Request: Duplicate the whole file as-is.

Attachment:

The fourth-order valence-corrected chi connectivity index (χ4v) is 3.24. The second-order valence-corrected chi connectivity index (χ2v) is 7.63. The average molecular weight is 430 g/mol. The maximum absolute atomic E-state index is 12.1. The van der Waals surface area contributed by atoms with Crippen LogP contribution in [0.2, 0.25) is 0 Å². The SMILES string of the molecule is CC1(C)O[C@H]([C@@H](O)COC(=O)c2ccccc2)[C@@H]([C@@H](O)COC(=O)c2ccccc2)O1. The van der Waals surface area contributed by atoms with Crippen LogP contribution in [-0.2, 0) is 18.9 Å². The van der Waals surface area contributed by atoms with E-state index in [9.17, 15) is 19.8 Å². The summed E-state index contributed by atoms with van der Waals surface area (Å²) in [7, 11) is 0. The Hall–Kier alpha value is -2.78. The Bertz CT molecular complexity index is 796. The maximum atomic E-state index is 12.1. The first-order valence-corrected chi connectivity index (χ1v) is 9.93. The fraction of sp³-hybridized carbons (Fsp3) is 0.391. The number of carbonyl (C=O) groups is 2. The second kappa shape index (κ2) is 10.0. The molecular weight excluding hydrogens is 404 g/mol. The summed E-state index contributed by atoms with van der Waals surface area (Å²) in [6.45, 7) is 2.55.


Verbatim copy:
The fourth-order valence-corrected chi connectivity index (χ4v) is 3.24. The second-order valence-corrected chi connectivity index (χ2v) is 7.63. The average molecular weight is 430 g/mol. The maximum absolute atomic E-state index is 12.1. The van der Waals surface area contributed by atoms with Crippen LogP contribution in [0.2, 0.25) is 0 Å². The SMILES string of the molecule is CC1(C)O[C@H]([C@@H](O)COC(=O)c2ccccc2)[C@@H]([C@@H](O)COC(=O)c2ccccc2)O1. The van der Waals surface area contributed by atoms with Crippen LogP contribution in [-0.2, 0) is 18.9 Å². The van der Waals surface area contributed by atoms with E-state index in [9.17, 15) is 19.8 Å². The summed E-state index contributed by atoms with van der Waals surface area (Å²) in [7, 11) is 0. The Hall–Kier alpha value is -2.78. The Bertz CT molecular complexity index is 796. The maximum atomic E-state index is 12.1. The first-order valence-corrected chi connectivity index (χ1v) is 9.93. The fraction of sp³-hybridized carbons (Fsp3) is 0.391. The number of carbonyl (C=O) groups is 2. The second kappa shape index (κ2) is 10.0. The molecular weight excluding hydrogens is 404 g/mol. The summed E-state index contributed by atoms with van der Waals surface area (Å²) in [6.45, 7) is 2.55.